American Literature, American Culture

By Gordon Hutner | Go to book overview

notion, he both flees and rushes to embrace. In America, now, this country devoted to the death of the paradox--which may, therefore, be put to death by one--his lot is as ambiguous as a tableau by Kafka. To flee or not, to move or not, it is all the same; his doom is written on his forehead, it is carried in his heart. In Native Son, Bigger Thomas stands on a Chicago street corner watching airplanes flown by white men racing against the sun and "Goddamn" he says, the bitterness bubbling up like blood, remembering a million indignities, the terrible, rat-infested house, the humiliation of home-relief, the intense, aimless, ugly bickering, hating it; hatred smoulders through these pages like sulphur fire. All of Bigger's life is controlled, defined by his hatred and his fear. And later, his fear drives him to murder and his hatred to rape; he dies, having come, through this violence, we are told, for the first time, to a kind of life, having for the first time redeemed his manhood. Below the surface of this novel there lies, as it seems co me, a continuation, a complement of that monstrous legend it was written to destroy. Bigger is Uncle Tom's descendant, flesh of his flesh, so exactly opposite a portrait that, when the books are placed together, it seems that the contemporary Negro novelist and the dead New England woman are locked together in a deadly, timeless battle; the one uttering merciless exhortations, the other shouting curses. And, indeed, within this web of lust and fury, black and white can only thrust and counter- thrust, long for each other's slow, exquisite death; death by torture, acid, knives and burning; the thrust, the counter-thrust, the longing making the heavier that cloud which blinds and suffocates them both, so that they go down into the pit together. Thus has the cage betrayed us all, this moment, our life, turned to nothing through our terrible attempts to insure it. For Bigger's tragedy is not that he is cold or black or hungry, not even that he is American, black; but that he has accepted a theology that denies him life, that he admits the possibility of his being sub-human and feels constrained, therefore, to battle for his humanity according to those brutal criteria bequeathed him at his birth. But our humanity is our burden, our life; we need not battle for it; we need only to do what is infinitely more difficult--that is, accept it. The failure of the protest novel lies in its rejection of life, the human being, the denial of his beauty, dread, power, in its insistence that it is his categorization alone which is real and which cannot be transcended. {1949}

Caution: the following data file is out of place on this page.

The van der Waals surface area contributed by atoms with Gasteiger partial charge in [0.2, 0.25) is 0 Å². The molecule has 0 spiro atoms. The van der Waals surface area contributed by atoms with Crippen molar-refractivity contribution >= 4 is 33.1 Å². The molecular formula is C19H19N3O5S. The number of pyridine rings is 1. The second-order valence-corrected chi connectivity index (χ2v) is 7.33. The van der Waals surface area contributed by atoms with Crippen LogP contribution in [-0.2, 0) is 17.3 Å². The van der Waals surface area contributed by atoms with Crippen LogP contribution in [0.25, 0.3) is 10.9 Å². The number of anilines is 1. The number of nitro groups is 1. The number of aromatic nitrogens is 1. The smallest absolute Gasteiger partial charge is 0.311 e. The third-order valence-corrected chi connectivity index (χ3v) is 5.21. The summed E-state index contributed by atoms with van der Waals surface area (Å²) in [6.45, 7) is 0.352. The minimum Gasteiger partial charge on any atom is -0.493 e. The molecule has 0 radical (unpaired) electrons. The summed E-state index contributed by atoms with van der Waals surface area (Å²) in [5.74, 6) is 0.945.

T. S. Eliot


American Literature and the American Language1

It is almost exactly forty-eight years ago that I made my first appearance on a public platform before a large audience. This was at the graduation exercises of the Class of 1905 of Smith Academy, an offshoot of this University; and my part in the ceremony was to "American Literature and the American Language" from To Criticize the Critic by T. S. Eliot. Copyright 1965 by T. S. Eliot. Copyright renewed 1993 by Valerie Eliot. Reprinted by permission of Farrar, Straus, & Giroux, Inc., and Faber and Faber Ltd.

____________________
1
An address delivered at Washington University, St. Louis, Missouri, on June 9th, 1953.

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